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Millennials and Roth IRA

Why Should I Start a Roth IRA Now?

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When it's several decades away, you might categorize saving for retirement as a back-burner concern.

When you’re younger, contributing to a Roth IRA sounds a bit crazy, making it that much easier to delay starting.

CNBC’s article, “The one thing no one tells you about investing in a Roth IRA,” says that what you almost never hear is the regret retirees have that they didn’t start saving sooner. It’s wise to start investing as early as possible, so your investments will have more time to grow.

Millennials seem to really like Roth IRAs, which have shown an across-the-board increase in all age groups.  This may be because millennials may experience frequent career moves and may see little hope of relying on Social Security or employer defined benefit plans.

In looking at investor data, Fidelity concluded that more than 50% of IRA contributions go into Roth IRAs, especially from people age 23 to 38. Millennials opened 41% of new Roth IRA accounts in 2018, and 74% of their contribution dollars are going into Roth’s. These accounts are especially valuable when they’re the sole source of retirement savings.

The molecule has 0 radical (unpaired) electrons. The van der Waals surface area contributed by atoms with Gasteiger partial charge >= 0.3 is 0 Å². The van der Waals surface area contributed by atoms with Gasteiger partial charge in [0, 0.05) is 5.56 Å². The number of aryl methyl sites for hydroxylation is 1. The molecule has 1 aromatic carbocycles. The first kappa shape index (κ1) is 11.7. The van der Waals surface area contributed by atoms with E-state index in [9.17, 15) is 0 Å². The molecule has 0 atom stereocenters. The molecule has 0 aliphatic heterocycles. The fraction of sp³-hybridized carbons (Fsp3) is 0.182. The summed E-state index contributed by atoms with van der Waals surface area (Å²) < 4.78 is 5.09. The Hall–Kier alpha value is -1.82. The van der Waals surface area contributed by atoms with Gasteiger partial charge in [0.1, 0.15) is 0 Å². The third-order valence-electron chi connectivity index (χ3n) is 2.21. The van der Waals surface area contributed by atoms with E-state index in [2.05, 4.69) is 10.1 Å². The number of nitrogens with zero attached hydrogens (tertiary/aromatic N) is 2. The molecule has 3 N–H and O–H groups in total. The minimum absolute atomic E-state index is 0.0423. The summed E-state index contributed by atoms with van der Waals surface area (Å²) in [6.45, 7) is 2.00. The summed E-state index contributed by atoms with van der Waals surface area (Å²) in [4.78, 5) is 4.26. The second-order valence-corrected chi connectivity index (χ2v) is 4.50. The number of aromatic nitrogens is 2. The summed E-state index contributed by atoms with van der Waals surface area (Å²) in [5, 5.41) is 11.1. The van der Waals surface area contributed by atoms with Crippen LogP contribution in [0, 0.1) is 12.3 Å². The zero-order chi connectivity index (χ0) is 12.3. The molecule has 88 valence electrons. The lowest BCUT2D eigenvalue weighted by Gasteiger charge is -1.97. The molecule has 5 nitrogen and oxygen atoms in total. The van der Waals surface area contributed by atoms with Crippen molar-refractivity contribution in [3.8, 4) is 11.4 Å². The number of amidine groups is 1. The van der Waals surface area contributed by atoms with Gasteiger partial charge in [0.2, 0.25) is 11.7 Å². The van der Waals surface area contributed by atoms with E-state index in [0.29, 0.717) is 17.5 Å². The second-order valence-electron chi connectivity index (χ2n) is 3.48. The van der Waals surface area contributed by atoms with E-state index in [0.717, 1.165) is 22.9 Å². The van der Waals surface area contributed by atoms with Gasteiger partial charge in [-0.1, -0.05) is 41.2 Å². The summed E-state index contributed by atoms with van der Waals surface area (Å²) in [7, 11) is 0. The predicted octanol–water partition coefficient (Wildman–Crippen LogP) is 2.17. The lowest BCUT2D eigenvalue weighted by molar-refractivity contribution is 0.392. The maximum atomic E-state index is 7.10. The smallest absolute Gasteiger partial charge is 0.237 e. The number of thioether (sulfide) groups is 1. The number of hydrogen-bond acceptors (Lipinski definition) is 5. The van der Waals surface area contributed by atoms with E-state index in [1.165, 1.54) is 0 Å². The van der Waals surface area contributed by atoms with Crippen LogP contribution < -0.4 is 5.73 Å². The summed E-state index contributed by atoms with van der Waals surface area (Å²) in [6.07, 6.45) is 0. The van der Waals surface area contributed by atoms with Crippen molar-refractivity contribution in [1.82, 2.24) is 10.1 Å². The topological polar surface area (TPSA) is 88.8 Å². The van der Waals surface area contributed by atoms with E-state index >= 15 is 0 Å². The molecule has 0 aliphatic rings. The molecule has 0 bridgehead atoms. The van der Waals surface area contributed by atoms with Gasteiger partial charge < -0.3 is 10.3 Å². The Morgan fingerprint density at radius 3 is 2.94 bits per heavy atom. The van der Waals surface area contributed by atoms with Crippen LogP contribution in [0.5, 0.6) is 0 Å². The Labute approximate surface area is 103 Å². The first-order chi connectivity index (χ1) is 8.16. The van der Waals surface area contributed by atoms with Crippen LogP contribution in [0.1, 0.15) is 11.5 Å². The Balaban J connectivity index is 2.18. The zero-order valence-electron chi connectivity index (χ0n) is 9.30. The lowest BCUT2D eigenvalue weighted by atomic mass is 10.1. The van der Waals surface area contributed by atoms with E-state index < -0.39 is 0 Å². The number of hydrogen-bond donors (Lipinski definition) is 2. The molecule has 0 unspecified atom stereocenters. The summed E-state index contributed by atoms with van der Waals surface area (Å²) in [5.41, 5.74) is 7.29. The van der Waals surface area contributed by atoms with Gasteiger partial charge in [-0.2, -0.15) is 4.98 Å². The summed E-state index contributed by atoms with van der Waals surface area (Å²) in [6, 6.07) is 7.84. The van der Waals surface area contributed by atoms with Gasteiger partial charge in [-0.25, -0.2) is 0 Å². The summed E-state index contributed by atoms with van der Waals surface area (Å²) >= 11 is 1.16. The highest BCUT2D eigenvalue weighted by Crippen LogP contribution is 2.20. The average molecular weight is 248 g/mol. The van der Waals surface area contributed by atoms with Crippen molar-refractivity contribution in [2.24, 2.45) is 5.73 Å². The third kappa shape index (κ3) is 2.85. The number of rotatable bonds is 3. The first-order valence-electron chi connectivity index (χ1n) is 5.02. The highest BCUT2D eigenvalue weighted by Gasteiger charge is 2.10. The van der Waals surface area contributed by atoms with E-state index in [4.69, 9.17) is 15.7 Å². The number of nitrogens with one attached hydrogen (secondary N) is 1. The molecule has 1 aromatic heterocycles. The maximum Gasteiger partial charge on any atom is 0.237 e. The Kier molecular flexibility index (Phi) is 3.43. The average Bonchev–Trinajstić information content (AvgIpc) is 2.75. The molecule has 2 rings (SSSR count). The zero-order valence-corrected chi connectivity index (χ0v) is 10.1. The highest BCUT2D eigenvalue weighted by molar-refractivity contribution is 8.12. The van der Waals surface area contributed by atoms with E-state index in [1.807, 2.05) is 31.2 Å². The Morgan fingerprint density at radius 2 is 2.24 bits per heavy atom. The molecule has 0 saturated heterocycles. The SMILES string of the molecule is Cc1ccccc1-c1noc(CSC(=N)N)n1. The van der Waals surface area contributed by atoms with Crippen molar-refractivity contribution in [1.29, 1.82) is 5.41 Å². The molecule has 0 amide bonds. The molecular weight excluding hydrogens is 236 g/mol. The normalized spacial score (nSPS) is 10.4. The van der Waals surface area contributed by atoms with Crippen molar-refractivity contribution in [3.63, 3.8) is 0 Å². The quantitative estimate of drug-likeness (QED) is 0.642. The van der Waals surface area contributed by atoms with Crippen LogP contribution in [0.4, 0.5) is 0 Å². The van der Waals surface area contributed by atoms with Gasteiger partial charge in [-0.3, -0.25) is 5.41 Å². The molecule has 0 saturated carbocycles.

For younger people, 30 or 40 years seems like a super long time to not be able to use that money.  However, because Roth contributions are made with after-tax dollars, that’s not a big concern.

The benefit is that you can use the contributions you’ve made without taxes or a penalty. You have to forfeit the immediate tax break, but you’ll receive something better in return: the contributions and years of earnings that will be tax-free in retirement.

Fidelity estimates that this year millennials will be a larger population than boomers. Older millennials are in their 30s, stable in their careers, and saving money.

Since the IRS has upped IRA contribution limits, you can contribute $6,000 annually. If you are over age 50 and making catch-up contributions, you can add in an additional $1,000, for a total of $7,000 per year.

The income cutoff for contributing to a Roth IRA is $137,000 for single filers, up from $135,000 for single filers in 2018.

If you’re still unsure which type of IRA to choose, go with a traditional IRA, which has instant gratification because of the upfront tax refund. However, if you’re thinking long term and what will be better for you and your family many years from now, select a Roth IRA.

Reference: CNBC (March 31, 2019) “The one thing no one tells you about investing in a Roth IRA”